The First and Eleventh Circuits – which handle many MDLEA cases through Puerto Rico and Florida, respectively – have not required a U.S. nexus for MDLEA prosecutions of foreign nationals detained aboard foreign-flagged vessels boarded with flag-state approval. In United States v. Trapp, for example, the District of Puerto Rico denied a motion to dismiss an MDLEA indictment brought by foreign nationals detained aboard a Grenadian-flagged vessel on the high seas after Grenada “waive[d] its primary right to exercise jurisdiction over the [vessel], its cargo, and its crew to the extent necessary for the enforcement of United States law.”22 The court held that the “MDLEA contains no explicit requirement that there be a nexus between a defendant’s criminal conduct and the United States” and that “a vessel ‘subject to the jurisdiction of the United States’ is defined to include ‘a vessel registered in a foreign nation if that nation has consented or waived objection to the enforcement of United States law by the United States.’”23

Likewise, the Eleventh Circuit has found the application of the MDLEA to foreign-flagged vessels boarded with flag-state approval to be constitutional24 because (1) Congress allowed for this in § 70502(c)(1)(C) of the MDLEA;25and (2) the MDLEA is grounded in the “protective principle,” which “does not require that there be proof of an actual or intended effect within the United States.”26 By not finding any Fifth Amendment concerns with this critical aspect of the MDLEA’s extraterritorial jurisdiction, the First and Eleventh Circuits are government-friendly venues for this particular strain of cases. Therefore, it is unsurprising that the U.S. Attorney’s Offices for the Middle District of Florida and the District of Puerto Rico have permanent billets for Coast Guard lawyers.

MDLEA Jurisdiction over Vessels Boarded in Foreign Territorial Seas with Coastal State Approval

The application of the MDLEA to defendants interdicted in a foreign nation’s territorial seas with that nation’s approval was recently held unconstitutional by the government-friendly Eleventh Circuit in United States v. Davila-Mendoza, a case involving a Coast Guard interdiction made in Jamaican territorial seas with the approval of the Jamaican government.27 The court held that the MDLEA was unconstitutionally applied in Jamaica’s territorial seas – regardless of whether or not Jamaica had consented – because extraterritorial jurisdiction beyond the high seas was not justified by the “Foreign Commerce Clause,” the “Necessary and Proper Clause,”28 the “law of nations,”29 or the “Define and Punish clause.”30 Whether this ruling stands, however, remains to be seen, as the case may be appealed to the Supreme Court.31 If it does stand, existing bilateral agreements between the United States and many of its regional allies will lose some of their potency since Coast Guard cutters will no longer be able to target smuggling vessels located within those partner nations’ territorial seas.

MDLEA Jurisdiction Takeaways

All circuits agree that the MDLEA applies to foreign nationals smuggling drugs on the high seas aboard stateless vessels. However, prosecutions become more difficult in the Ninth Circuit if a foreign-flagged vessel is involved and are impossible in any circuit if the interdiction is made in foreign territorial seas. Nonetheless, the reach of the MDLEA is impressive. Through aggressive lawmaking and international deal-making, the U.S. government has created a legal environment that allows its maritime forces to dominate the eastern Pacific Ocean and Caribbean Sea. Both the domestic need for a robust law enforcement presence and the lack of any meaningful international resistance – save from perhaps Venezuela – has made this expansive dominion possible, one upon which the U.S. maritime counter-drug mission is built.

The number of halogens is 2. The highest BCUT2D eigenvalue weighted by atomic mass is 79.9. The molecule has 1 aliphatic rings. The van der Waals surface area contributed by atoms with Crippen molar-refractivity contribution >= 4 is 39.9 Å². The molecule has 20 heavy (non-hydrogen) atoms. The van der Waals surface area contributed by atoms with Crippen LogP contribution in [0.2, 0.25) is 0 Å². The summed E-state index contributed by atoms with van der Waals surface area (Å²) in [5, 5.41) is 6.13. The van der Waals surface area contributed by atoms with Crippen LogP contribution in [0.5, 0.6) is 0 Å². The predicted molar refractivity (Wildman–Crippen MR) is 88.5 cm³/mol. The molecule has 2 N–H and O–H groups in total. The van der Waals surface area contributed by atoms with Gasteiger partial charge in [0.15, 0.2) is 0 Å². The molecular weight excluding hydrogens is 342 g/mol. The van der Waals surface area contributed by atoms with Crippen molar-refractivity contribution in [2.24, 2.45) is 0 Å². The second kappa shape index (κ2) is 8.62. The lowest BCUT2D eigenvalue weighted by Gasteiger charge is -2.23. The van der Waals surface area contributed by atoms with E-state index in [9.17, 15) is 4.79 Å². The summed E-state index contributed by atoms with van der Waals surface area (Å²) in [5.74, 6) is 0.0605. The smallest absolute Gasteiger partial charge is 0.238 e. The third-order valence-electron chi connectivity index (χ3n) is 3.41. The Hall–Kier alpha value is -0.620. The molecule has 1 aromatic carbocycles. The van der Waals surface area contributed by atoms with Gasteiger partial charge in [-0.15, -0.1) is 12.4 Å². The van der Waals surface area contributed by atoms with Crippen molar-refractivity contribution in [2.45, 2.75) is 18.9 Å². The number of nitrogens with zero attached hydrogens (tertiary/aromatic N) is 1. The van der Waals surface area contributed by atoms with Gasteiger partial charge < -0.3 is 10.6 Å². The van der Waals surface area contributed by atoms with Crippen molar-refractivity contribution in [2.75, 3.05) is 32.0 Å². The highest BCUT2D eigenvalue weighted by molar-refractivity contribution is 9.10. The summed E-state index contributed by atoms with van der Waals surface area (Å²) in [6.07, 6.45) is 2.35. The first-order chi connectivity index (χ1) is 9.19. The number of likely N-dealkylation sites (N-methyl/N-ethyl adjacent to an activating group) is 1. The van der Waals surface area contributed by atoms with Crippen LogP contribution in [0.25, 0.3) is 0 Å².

The second installment of this article will discuss the prolonged detention of suspected smugglers aboard Coast Guard cutters and the interaction between intelligence gathering and the trial penalty during prosecution. Read Part Two here.

Thomas “Buddy” Bardenwerper (@TBardenwerper89) served for five years as a Coast Guard officer assigned to cutters homeported in Maine and Puerto Rico. Thanks to the GI Bill and Yellow Ribbon Program, Bardenwerper will graduate with a joint degree from Harvard Law School and the Harvard Kennedy School of Government this spring. His maritime migration-related novel Mona Passage will be published by Syracuse University Press in December.


[1] 18 U.S.C. § 1385 (1994) (“Whoever, except in cases and under circumstances expressly authorized by the Constitution or Act of Congress, willfully uses any part of the Army or the Air Force as a posse comitatus or otherwise to execute the laws shall be fined under this title or imprisoned not more than two years, or both.”).

[2] 10 U.S.C. § 275 (2016) (“The Secretary of Defense shall prescribe such regulations as may be necessary to ensure that any activity (including the provision of any equipment or facility or the assignment or detail of any personnel) under this chapter does not include or permit direct participation by a member of the Army, Navy, Air Force, or Marine Corps in a search, seizure, arrest, or other similar activity unless participation in such activity by such member is otherwise authorized by law.”).

[3] 14 U.S.C. § 102 (2018) (“The Coast Guard shall enforce or assist in the enforcement of all applicable Federal laws on, under, and over the high seas and waters subject to the jurisdiction of the United States.”).